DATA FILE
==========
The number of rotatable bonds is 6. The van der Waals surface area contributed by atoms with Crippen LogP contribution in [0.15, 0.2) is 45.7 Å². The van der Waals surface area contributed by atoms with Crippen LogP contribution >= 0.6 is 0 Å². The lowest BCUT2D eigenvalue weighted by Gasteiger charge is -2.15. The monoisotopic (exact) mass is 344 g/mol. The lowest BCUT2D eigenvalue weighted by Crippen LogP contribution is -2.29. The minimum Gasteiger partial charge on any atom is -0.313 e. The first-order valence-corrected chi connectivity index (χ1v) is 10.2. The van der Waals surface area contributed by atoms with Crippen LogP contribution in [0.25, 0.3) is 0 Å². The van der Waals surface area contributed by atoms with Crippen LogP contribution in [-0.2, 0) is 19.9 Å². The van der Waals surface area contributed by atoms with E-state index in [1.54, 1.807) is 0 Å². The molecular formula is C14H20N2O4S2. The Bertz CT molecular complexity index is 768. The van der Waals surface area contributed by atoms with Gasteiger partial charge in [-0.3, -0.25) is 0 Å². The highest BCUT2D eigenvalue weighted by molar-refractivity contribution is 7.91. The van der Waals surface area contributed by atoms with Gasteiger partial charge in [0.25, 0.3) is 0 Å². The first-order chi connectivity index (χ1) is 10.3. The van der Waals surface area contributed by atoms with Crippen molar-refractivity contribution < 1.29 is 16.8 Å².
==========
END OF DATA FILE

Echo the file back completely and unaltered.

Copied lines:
The number of rotatable bonds is 6. The van der Waals surface area contributed by atoms with Crippen LogP contribution in [0.15, 0.2) is 45.7 Å². The van der Waals surface area contributed by atoms with Crippen LogP contribution >= 0.6 is 0 Å². The lowest BCUT2D eigenvalue weighted by Gasteiger charge is -2.15. The monoisotopic (exact) mass is 344 g/mol. The lowest BCUT2D eigenvalue weighted by Crippen LogP contribution is -2.29. The minimum Gasteiger partial charge on any atom is -0.313 e. The first-order valence-corrected chi connectivity index (χ1v) is 10.2. The van der Waals surface area contributed by atoms with Crippen LogP contribution in [0.25, 0.3) is 0 Å². The van der Waals surface area contributed by atoms with Crippen LogP contribution in [-0.2, 0) is 19.9 Å². The van der Waals surface area contributed by atoms with E-state index in [1.54, 1.807) is 0 Å². The molecular formula is C14H20N2O4S2. The Bertz CT molecular complexity index is 768. The van der Waals surface area contributed by atoms with Gasteiger partial charge in [-0.3, -0.25) is 0 Å². The highest BCUT2D eigenvalue weighted by molar-refractivity contribution is 7.91. The van der Waals surface area contributed by atoms with Gasteiger partial charge in [0.25, 0.3) is 0 Å². The first-order chi connectivity index (χ1) is 10.3. The van der Waals surface area contributed by atoms with Crippen molar-refractivity contribution < 1.29 is 16.8 Å².